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Thailand imports shrimp from Ecuador amid local production crisis

Photo courtesy of KhaoSod

Thailand, once the world’s leading shrimp exporter, now finds itself importing shrimp from Ecuador. Prime Minister Srettha Thavisin directed the Department of Fisheries to investigate and report back in the next Cabinet meeting.

The nation, which used to produce and export 600,000 tonnes of shrimp annually, now produces only 200,000 tonnes. This significant decline has necessitated the importation of shrimp, primarily from Ecuador, leading to a drop in Thai shrimp prices and severe financial hardship for local shrimp farmers.

The Thai premier mandated the Department of Fisheries, under the Ministry of Agriculture and Cooperatives, to urgently verify the reasons behind this decline and propose solutions to safeguard the interests of shrimp farmers.

Chai Wacharong, spokesperson for the Prime Minister’s Office, conveyed the prime minister’s orders. He emphasised that the Department of Fisheries must present its findings and suggested remedies at the next Cabinet meeting, which was scheduled for 1.30pm today, June 25, at the Government House. The urgency of the directive underscores the severity of the crisis faced by the shrimp farming community in Thailand.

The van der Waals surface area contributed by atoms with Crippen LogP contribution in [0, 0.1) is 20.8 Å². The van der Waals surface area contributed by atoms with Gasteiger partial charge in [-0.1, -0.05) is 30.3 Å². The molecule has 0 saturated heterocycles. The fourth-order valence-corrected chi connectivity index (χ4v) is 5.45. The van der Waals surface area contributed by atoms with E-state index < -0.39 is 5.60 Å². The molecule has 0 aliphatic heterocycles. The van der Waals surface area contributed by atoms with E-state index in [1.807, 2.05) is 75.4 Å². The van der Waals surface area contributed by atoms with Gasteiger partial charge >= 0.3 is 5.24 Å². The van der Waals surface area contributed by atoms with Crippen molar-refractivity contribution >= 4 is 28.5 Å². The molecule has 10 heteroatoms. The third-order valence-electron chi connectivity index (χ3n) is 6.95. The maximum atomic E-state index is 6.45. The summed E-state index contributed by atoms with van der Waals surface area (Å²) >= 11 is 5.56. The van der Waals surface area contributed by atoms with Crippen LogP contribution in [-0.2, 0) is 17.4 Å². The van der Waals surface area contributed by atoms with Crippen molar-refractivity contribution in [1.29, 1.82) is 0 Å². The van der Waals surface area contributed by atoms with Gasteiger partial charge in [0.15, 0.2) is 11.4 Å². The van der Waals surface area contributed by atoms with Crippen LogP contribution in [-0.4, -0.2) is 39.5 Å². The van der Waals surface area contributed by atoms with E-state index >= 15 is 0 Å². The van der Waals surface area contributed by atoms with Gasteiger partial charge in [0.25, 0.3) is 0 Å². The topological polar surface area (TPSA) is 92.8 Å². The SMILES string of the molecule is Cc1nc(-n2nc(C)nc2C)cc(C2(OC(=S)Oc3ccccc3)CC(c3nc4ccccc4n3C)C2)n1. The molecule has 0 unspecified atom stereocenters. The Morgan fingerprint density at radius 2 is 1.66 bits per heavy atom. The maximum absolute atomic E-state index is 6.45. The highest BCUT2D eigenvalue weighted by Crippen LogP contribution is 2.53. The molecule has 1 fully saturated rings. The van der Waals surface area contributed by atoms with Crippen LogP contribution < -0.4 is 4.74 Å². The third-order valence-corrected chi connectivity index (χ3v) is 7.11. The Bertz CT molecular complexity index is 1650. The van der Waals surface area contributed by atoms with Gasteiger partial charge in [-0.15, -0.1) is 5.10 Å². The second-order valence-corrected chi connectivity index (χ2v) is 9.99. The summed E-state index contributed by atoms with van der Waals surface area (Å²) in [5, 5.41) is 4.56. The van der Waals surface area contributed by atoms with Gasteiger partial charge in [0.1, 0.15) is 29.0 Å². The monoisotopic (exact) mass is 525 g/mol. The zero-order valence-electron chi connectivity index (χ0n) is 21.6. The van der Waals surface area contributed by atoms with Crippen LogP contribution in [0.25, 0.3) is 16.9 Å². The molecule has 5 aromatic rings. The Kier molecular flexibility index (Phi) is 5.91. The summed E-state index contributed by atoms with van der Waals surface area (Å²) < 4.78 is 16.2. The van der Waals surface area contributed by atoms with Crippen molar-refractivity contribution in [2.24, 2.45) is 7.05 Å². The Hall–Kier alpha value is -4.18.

The shrimp farming industry in Thailand has witnessed a dramatic shift over the past few years. Once a global leader, the country’s shrimp production has plummeted, causing a reliance on imports that has further destabilised local markets.

Farmers, who once thrived, now find themselves struggling to make ends meet. The importation of shrimp from Ecuador has been a double-edged sword while it ensures supply within the country, it has also driven down the prices of locally farmed shrimp, exacerbating the financial strain on Thai farmers.

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Agricultural sustainability

PM Srettha’s directive to the Department of Fisheries reflects a broader concern for the agricultural sector’s sustainability and the livelihoods of those dependent on it. The investigation aims to uncover the root causes of the decline in shrimp production and to develop strategic measures to revive the industry. Possible factors could include environmental changes, disease outbreaks, and economic policies that have inadvertently affected local production.

The Department of Fisheries is expected to conduct a thorough analysis, taking into account various aspects such as farming practices, market dynamics, and international trade pressures. The findings will be critical in formulating policies that not only address the immediate crisis but also ensure long-term stability and growth for the shrimp farming sector.

In a separate statement, a representative from the shrimp farming community expressed hope that the government’s intervention would bring much-needed relief, reported KhaoSod.

“We have been facing unprecedented challenges. The import of shrimp from Ecuador has particularly hit us hard. We are hopeful that the government’s timely action will help us recover and sustain our livelihoods.”

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